First things first, some background. I’m a writing tutor. I work with graduate students at Montana State University in Bozeman. Usually, this means I read a lot of theses and dissertations from departments like Chemistry, Computer Science, Earth Science, Counseling, and Architecture. Usually this means I don’t read a lot of theses and dissertations from departments like English, Philosophy, and History.
The reasons for this are pretty obvious. Those last-mentioned groups already know how to write, presumably; so they don’t make appointments with me and I’m left to slog through 120 pages on Wilkinson power circuits or semantic text clustering or expected progeny differences in livestock. It’s not that I don’t like those topics… Well, actually I don’t. That’s why I majored in Literature and got a master’s in English. Yet I read them because I must and because I feel some duty to help other people improve their writing. It’s my calling in life, it seems. And they’re not all that bad.
But this week, a gem landed in my e-mail inbox. One of the English grad students wanted an appointment to go over a paper she’ll submit to a conference. Great! Wonderful! About damned time I got someone from the humanities into my office. Not only would this one be a breeze read, but it would deal with subjects I like. The pot only sweetened after I opened her attachment. It was an 11-page paper on problems of collaborative authorship in memoirs, autobiographies, and diaries — the very subject that formed the heart of my thesis two years ago. Joy!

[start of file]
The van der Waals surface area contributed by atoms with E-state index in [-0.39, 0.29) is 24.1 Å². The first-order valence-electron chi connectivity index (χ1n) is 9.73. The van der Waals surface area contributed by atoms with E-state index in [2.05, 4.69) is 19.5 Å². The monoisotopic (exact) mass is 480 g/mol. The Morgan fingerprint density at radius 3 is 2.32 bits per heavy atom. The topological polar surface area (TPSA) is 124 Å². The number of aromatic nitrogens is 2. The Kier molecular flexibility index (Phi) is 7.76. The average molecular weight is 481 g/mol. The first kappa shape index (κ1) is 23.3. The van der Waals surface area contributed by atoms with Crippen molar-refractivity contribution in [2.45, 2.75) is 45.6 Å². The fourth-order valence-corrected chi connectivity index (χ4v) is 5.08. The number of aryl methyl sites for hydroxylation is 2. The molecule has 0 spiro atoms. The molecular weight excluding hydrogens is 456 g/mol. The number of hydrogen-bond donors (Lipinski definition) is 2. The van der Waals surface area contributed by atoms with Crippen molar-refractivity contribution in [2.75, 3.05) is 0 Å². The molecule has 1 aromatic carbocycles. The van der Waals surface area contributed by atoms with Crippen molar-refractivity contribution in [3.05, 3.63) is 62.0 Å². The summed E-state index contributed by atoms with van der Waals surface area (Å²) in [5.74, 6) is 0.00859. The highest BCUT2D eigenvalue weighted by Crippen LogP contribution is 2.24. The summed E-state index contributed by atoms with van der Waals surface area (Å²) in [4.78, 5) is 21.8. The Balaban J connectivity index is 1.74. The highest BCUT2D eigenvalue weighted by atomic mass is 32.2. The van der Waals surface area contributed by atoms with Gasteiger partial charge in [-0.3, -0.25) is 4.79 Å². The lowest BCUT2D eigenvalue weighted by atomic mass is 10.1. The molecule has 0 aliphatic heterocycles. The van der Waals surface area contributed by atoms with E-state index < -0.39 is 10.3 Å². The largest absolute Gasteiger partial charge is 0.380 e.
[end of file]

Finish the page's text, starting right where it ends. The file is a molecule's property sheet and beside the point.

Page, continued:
But as I sat down to read it, I started tasting a familiar, metallic flavor. It was the flavor of her prose, which despite its grade-level, was trying just as hard to emulate the “official style” as any of the freshmen I taught back in composition class. One example: what should have been just an “uneven balance of power” turned into an “incongruous power ratio.”
I realized then and there that no matter who you are, you might need writing help, especially if you’re part of a department where you are expected to know how to write clearly. It’s not like I expected her paper to be spotless — I have read some of these English grad papers in class, after all. I know they can be just as weak as a freshman nursing student or engineer in certain ways. But I expected her to at least have her own voice and not feel like she had to emulate the current style-of-choice.
The experience reaffirmed for me that my job is valuable, that I can help people improve their writing. Now, all I have to do is make them see that they need help… That will be the hard part. More to come…